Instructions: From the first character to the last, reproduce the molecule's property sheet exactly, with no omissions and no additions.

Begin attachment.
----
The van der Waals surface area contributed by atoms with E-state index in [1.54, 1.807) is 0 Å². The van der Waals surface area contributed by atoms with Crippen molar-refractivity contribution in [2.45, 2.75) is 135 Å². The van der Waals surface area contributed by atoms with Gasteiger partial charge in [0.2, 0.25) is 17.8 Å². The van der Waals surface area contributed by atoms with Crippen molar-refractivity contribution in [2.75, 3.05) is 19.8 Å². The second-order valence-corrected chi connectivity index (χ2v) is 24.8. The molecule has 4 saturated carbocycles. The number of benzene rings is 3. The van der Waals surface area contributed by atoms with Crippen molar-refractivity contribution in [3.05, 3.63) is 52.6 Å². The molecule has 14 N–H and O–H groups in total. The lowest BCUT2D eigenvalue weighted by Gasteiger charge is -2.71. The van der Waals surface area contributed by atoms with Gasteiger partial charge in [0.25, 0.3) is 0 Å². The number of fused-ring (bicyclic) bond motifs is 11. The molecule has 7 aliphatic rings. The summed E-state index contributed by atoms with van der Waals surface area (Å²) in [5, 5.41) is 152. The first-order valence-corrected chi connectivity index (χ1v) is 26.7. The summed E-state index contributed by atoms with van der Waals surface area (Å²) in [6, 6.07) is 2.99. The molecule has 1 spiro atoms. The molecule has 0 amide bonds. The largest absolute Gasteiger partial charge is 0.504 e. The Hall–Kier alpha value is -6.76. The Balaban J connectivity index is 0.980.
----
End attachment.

The van der Waals surface area contributed by atoms with E-state index in [1.54, 1.807) is 0 Å². The van der Waals surface area contributed by atoms with Crippen molar-refractivity contribution in [2.45, 2.75) is 135 Å². The van der Waals surface area contributed by atoms with Gasteiger partial charge in [0.2, 0.25) is 17.8 Å². The van der Waals surface area contributed by atoms with Crippen molar-refractivity contribution in [2.75, 3.05) is 19.8 Å². The second-order valence-corrected chi connectivity index (χ2v) is 24.8. The molecule has 4 saturated carbocycles. The number of benzene rings is 3. The van der Waals surface area contributed by atoms with Crippen molar-refractivity contribution in [3.05, 3.63) is 52.6 Å². The molecule has 14 N–H and O–H groups in total. The lowest BCUT2D eigenvalue weighted by Gasteiger charge is -2.71. The van der Waals surface area contributed by atoms with Gasteiger partial charge in [0.25, 0.3) is 0 Å². The number of fused-ring (bicyclic) bond motifs is 11. The molecule has 7 aliphatic rings. The summed E-state index contributed by atoms with van der Waals surface area (Å²) in [5, 5.41) is 152. The first-order valence-corrected chi connectivity index (χ1v) is 26.7. The summed E-state index contributed by atoms with van der Waals surface area (Å²) in [6, 6.07) is 2.99. The molecule has 1 spiro atoms. The molecule has 0 amide bonds. The largest absolute Gasteiger partial charge is 0.504 e. The Hall–Kier alpha value is -6.76. The Balaban J connectivity index is 0.980.